Objective: To investigate inflations (initial sustained inflations and consecutive inflations) and breathing during mask ventilation in preterm infants at birth.
Study design: Resuscitation of infants <32 weeks' gestation receiving mask ventilation at birth were recorded. Recorded waveforms were divided into inflations (sustained and consecutive inflations), breaths in between inflations, breaths coinciding with an inflation, and breaths on continuous positive airway pressure (during evaluation moments in between and after ventilation) and expiratory tidal volume (V(Te)) was compared. Inflations were analyzed for leak, low V(Te) (<2.5 mL/kg), high V(Te) (>15 mL/kg in sustained inflations, >10 mL/kg in consecutive inflations), and airway obstruction.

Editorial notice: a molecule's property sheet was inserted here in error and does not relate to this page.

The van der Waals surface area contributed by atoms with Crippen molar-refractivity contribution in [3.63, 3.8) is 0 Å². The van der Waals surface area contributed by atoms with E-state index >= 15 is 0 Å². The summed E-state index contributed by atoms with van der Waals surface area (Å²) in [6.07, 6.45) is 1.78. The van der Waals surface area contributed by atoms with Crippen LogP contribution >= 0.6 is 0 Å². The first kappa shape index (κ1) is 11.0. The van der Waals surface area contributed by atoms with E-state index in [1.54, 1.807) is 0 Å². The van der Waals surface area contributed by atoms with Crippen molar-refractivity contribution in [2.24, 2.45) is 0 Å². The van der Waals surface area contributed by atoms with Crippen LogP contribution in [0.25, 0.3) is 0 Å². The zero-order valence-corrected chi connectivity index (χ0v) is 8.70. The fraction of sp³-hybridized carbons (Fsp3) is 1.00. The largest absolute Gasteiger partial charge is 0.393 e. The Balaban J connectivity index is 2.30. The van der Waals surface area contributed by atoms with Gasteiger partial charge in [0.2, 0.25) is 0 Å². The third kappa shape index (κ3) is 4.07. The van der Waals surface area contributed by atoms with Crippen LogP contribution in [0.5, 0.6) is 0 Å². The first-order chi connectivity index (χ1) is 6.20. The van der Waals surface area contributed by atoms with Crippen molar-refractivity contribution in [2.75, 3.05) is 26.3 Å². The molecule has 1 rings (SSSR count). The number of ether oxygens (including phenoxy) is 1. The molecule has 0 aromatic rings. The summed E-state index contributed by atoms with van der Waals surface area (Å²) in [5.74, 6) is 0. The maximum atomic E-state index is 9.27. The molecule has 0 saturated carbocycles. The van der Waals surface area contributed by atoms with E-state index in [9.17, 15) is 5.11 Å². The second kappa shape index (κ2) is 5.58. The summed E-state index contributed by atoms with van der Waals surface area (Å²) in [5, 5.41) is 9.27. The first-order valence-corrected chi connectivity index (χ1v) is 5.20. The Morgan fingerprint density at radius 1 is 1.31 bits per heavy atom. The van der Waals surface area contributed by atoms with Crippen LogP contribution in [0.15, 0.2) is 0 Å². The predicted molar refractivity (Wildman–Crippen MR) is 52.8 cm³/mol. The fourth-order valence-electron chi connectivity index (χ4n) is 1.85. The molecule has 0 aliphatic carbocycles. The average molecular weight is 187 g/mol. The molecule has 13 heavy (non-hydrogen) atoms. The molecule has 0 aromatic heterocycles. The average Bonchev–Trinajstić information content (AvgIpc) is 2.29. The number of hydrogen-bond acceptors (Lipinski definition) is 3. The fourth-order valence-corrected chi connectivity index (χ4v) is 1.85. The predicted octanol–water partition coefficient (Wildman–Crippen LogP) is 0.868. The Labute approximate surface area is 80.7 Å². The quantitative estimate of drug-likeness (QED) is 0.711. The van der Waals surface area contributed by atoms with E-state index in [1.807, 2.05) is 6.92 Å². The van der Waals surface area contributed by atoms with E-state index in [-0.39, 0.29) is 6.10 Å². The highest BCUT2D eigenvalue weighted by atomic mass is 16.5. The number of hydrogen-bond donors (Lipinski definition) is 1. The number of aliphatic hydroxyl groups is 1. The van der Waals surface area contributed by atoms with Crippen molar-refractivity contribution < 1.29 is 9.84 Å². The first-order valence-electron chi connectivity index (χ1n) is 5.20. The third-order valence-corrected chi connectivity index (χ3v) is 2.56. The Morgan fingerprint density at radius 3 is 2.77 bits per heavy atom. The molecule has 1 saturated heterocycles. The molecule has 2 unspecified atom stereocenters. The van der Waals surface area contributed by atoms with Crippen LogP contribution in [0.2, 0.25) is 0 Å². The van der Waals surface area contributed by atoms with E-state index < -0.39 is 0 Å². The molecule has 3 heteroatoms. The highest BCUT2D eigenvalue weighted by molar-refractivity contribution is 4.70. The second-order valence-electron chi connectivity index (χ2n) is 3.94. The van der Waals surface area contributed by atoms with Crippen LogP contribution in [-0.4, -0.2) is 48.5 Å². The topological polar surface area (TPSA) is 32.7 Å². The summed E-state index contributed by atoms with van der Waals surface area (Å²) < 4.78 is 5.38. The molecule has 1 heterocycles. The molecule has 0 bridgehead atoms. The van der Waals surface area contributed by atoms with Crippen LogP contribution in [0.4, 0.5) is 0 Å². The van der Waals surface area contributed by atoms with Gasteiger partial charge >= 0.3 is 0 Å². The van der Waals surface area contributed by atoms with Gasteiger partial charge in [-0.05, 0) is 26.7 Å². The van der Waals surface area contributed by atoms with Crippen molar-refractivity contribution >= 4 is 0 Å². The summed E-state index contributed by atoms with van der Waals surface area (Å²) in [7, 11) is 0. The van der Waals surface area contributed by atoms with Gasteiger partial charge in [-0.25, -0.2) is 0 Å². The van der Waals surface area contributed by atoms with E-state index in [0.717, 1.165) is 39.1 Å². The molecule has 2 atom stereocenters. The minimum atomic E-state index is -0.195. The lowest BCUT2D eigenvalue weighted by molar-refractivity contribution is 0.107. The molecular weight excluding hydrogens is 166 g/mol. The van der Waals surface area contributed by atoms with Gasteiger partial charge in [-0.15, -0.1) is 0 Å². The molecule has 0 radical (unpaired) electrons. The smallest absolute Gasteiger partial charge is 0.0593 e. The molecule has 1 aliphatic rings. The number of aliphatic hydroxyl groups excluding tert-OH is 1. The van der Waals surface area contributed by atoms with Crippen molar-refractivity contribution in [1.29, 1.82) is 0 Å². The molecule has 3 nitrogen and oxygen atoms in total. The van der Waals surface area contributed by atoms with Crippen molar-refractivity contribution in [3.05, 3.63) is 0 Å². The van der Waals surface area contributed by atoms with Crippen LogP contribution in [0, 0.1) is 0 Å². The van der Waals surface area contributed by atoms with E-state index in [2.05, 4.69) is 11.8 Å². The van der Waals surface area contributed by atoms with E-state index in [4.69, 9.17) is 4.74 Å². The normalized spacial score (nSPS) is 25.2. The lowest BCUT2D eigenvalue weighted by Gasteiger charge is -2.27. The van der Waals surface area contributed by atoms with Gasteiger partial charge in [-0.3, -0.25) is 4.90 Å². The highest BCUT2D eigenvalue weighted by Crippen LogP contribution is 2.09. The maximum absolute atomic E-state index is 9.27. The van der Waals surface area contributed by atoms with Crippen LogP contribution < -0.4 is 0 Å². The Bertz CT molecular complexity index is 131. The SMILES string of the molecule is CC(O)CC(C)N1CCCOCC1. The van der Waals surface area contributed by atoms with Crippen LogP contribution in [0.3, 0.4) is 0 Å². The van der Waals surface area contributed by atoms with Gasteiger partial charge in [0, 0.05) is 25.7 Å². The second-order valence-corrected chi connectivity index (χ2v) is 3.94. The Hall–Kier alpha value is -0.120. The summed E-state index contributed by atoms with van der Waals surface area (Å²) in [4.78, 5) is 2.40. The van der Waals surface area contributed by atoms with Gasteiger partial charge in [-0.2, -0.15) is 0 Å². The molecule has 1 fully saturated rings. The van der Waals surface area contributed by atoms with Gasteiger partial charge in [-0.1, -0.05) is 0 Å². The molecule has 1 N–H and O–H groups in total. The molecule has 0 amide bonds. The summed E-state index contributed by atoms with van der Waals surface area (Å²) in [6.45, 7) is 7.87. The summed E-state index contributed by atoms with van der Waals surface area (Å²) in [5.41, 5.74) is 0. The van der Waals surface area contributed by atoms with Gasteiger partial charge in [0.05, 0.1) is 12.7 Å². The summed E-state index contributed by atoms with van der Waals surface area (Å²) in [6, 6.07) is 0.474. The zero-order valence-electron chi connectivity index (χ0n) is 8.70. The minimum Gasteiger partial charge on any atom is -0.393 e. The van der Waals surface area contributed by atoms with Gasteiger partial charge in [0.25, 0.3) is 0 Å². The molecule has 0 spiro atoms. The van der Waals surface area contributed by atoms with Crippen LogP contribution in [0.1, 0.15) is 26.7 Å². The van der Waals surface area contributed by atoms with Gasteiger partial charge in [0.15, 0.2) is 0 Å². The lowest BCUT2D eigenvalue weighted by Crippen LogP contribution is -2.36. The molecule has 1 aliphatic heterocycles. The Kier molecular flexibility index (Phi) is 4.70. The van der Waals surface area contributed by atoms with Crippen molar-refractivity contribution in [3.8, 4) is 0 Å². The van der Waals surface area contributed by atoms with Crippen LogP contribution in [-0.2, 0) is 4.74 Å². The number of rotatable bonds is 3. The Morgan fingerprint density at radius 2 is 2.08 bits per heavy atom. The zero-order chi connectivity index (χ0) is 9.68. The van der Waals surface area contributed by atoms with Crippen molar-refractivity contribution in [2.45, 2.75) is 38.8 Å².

Results: In 27 infants, we analyzed 1643 inflations, 110 breaths in between inflations, 133 breaths coinciding with an inflation, and 1676 breaths on continuous positive airway pressure. A large mask leak frequently resulted in low V(Te). Breathing during positive pressure ventilation occurred in 24 of 27 infants (89%). Median (IQR) V(Te) of inflations, breaths in between inflations, and breaths coinciding with an inflation were 0.8 mL/kg (0.0-5.6 mL/kg), 2.8 mL/kg (0.7-4.6 mL/kg), and 3.9 mL/kg (0.0-7.7 mL/kg) during sustained inflations and 3.7 mL/kg (1.4-6.7 mL/kg), 3.3 mL/kg (2.1-6.6 mL/kg), and 4.6 mL/kg (2.1-7.8 mL/kg) during consecutive inflations, respectively. The V(Te) of breaths were significantly lower than the V(Te) of inflations or breaths coinciding with an inflation.
Conclusions: We often observed large leak and low V(Te), especially during sustained inflations. Most preterm infants breathe when receiving mask ventilation and this probably contributed to the stabilization of the infants after birth.
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